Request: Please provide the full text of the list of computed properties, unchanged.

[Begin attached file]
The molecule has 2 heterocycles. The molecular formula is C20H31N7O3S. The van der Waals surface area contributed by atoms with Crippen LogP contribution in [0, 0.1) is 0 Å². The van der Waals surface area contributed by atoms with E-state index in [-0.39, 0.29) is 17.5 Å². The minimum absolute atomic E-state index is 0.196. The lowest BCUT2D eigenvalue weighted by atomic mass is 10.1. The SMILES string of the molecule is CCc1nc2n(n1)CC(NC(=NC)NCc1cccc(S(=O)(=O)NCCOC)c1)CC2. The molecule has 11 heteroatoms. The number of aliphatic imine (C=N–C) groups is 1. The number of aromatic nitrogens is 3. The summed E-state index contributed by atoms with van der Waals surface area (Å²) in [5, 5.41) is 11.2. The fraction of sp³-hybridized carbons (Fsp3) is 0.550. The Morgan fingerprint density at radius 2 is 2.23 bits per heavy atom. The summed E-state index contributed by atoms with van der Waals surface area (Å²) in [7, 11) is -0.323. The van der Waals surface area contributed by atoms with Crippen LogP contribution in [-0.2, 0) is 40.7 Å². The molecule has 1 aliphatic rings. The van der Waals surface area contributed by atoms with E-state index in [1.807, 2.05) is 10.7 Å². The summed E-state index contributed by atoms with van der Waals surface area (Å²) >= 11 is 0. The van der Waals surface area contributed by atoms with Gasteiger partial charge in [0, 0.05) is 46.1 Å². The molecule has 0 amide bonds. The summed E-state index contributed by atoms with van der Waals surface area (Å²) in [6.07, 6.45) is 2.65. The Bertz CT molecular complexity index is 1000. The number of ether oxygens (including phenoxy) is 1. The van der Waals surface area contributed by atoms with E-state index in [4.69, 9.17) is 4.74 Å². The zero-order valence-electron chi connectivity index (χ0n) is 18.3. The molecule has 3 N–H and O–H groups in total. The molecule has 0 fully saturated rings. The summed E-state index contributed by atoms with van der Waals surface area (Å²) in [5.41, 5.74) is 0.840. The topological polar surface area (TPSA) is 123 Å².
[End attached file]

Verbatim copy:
The molecule has 2 heterocycles. The molecular formula is C20H31N7O3S. The van der Waals surface area contributed by atoms with Crippen LogP contribution in [0, 0.1) is 0 Å². The van der Waals surface area contributed by atoms with E-state index in [-0.39, 0.29) is 17.5 Å². The minimum absolute atomic E-state index is 0.196. The lowest BCUT2D eigenvalue weighted by atomic mass is 10.1. The SMILES string of the molecule is CCc1nc2n(n1)CC(NC(=NC)NCc1cccc(S(=O)(=O)NCCOC)c1)CC2. The molecule has 11 heteroatoms. The number of aliphatic imine (C=N–C) groups is 1. The number of aromatic nitrogens is 3. The summed E-state index contributed by atoms with van der Waals surface area (Å²) in [5, 5.41) is 11.2. The fraction of sp³-hybridized carbons (Fsp3) is 0.550. The Morgan fingerprint density at radius 2 is 2.23 bits per heavy atom. The summed E-state index contributed by atoms with van der Waals surface area (Å²) in [7, 11) is -0.323. The van der Waals surface area contributed by atoms with Crippen LogP contribution in [-0.2, 0) is 40.7 Å². The molecule has 1 aliphatic rings. The van der Waals surface area contributed by atoms with E-state index in [1.807, 2.05) is 10.7 Å². The summed E-state index contributed by atoms with van der Waals surface area (Å²) >= 11 is 0. The van der Waals surface area contributed by atoms with Gasteiger partial charge in [0, 0.05) is 46.1 Å². The molecule has 0 amide bonds. The summed E-state index contributed by atoms with van der Waals surface area (Å²) in [6.07, 6.45) is 2.65. The Bertz CT molecular complexity index is 1000. The number of ether oxygens (including phenoxy) is 1. The van der Waals surface area contributed by atoms with E-state index in [4.69, 9.17) is 4.74 Å². The zero-order valence-electron chi connectivity index (χ0n) is 18.3. The molecule has 3 N–H and O–H groups in total. The molecule has 0 fully saturated rings. The summed E-state index contributed by atoms with van der Waals surface area (Å²) in [5.41, 5.74) is 0.840. The topological polar surface area (TPSA) is 123 Å².